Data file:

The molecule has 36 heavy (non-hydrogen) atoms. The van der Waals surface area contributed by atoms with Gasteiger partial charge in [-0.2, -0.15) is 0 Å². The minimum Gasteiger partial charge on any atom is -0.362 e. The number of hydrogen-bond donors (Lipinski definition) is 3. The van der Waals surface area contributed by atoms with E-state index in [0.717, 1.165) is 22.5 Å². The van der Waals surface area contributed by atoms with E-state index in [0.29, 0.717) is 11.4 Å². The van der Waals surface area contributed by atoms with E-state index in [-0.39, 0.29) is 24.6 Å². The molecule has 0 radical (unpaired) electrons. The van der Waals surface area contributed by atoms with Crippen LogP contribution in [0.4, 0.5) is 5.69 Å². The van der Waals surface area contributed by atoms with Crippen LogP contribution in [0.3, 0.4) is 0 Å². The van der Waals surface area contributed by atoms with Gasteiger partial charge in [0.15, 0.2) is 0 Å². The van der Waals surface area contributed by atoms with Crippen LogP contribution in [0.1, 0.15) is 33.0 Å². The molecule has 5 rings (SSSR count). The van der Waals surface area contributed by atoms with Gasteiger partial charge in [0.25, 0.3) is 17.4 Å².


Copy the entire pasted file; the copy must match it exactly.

The molecule has 36 heavy (non-hydrogen) atoms. The van der Waals surface area contributed by atoms with Gasteiger partial charge in [-0.2, -0.15) is 0 Å². The minimum Gasteiger partial charge on any atom is -0.362 e. The number of hydrogen-bond donors (Lipinski definition) is 3. The van der Waals surface area contributed by atoms with E-state index in [0.717, 1.165) is 22.5 Å². The van der Waals surface area contributed by atoms with E-state index in [0.29, 0.717) is 11.4 Å². The van der Waals surface area contributed by atoms with E-state index in [-0.39, 0.29) is 24.6 Å². The molecule has 0 radical (unpaired) electrons. The van der Waals surface area contributed by atoms with Crippen LogP contribution in [0.4, 0.5) is 5.69 Å². The van der Waals surface area contributed by atoms with Crippen LogP contribution in [0.3, 0.4) is 0 Å². The van der Waals surface area contributed by atoms with Gasteiger partial charge in [0.15, 0.2) is 0 Å². The van der Waals surface area contributed by atoms with Crippen LogP contribution in [0.1, 0.15) is 33.0 Å². The molecule has 5 rings (SSSR count). The van der Waals surface area contributed by atoms with Gasteiger partial charge in [0.25, 0.3) is 17.4 Å².